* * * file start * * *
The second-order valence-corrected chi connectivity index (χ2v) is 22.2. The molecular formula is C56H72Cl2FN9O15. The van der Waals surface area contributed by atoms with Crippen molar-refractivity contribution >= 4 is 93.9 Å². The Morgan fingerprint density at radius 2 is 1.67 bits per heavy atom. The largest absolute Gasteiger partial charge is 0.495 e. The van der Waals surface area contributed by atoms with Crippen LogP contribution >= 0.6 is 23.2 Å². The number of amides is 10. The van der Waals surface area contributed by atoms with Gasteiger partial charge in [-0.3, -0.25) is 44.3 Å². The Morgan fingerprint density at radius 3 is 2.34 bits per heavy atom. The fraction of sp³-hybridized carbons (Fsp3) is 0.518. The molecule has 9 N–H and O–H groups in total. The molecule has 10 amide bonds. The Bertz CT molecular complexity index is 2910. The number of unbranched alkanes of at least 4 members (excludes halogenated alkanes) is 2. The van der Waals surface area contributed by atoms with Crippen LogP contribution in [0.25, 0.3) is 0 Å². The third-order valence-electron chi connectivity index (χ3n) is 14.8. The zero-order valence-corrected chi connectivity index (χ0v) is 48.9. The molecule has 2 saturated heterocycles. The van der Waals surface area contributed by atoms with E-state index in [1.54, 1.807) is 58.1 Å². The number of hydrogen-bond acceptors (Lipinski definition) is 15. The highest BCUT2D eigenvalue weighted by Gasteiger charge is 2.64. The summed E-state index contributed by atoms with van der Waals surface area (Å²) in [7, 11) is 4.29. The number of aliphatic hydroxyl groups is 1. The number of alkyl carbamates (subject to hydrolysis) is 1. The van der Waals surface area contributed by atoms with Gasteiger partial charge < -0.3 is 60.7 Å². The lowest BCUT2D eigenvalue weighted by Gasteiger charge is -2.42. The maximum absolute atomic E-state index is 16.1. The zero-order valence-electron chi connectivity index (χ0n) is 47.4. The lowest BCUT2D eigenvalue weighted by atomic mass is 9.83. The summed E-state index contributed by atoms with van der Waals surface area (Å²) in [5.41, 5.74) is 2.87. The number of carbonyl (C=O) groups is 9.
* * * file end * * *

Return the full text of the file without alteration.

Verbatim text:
The second-order valence-corrected chi connectivity index (χ2v) is 22.2. The molecular formula is C56H72Cl2FN9O15. The van der Waals surface area contributed by atoms with Crippen molar-refractivity contribution >= 4 is 93.9 Å². The Morgan fingerprint density at radius 2 is 1.67 bits per heavy atom. The largest absolute Gasteiger partial charge is 0.495 e. The van der Waals surface area contributed by atoms with Crippen LogP contribution >= 0.6 is 23.2 Å². The number of amides is 10. The van der Waals surface area contributed by atoms with Gasteiger partial charge in [-0.3, -0.25) is 44.3 Å². The Morgan fingerprint density at radius 3 is 2.34 bits per heavy atom. The fraction of sp³-hybridized carbons (Fsp3) is 0.518. The molecule has 9 N–H and O–H groups in total. The molecule has 10 amide bonds. The Bertz CT molecular complexity index is 2910. The number of unbranched alkanes of at least 4 members (excludes halogenated alkanes) is 2. The van der Waals surface area contributed by atoms with Crippen LogP contribution in [0.25, 0.3) is 0 Å². The third-order valence-electron chi connectivity index (χ3n) is 14.8. The zero-order valence-corrected chi connectivity index (χ0v) is 48.9. The molecule has 2 saturated heterocycles. The van der Waals surface area contributed by atoms with E-state index in [1.54, 1.807) is 58.1 Å². The number of hydrogen-bond acceptors (Lipinski definition) is 15. The highest BCUT2D eigenvalue weighted by Gasteiger charge is 2.64. The summed E-state index contributed by atoms with van der Waals surface area (Å²) in [7, 11) is 4.29. The number of aliphatic hydroxyl groups is 1. The number of alkyl carbamates (subject to hydrolysis) is 1. The van der Waals surface area contributed by atoms with Gasteiger partial charge < -0.3 is 60.7 Å². The lowest BCUT2D eigenvalue weighted by Gasteiger charge is -2.42. The maximum absolute atomic E-state index is 16.1. The zero-order valence-electron chi connectivity index (χ0n) is 47.4. The lowest BCUT2D eigenvalue weighted by atomic mass is 9.83. The summed E-state index contributed by atoms with van der Waals surface area (Å²) in [5.41, 5.74) is 2.87. The number of carbonyl (C=O) groups is 9.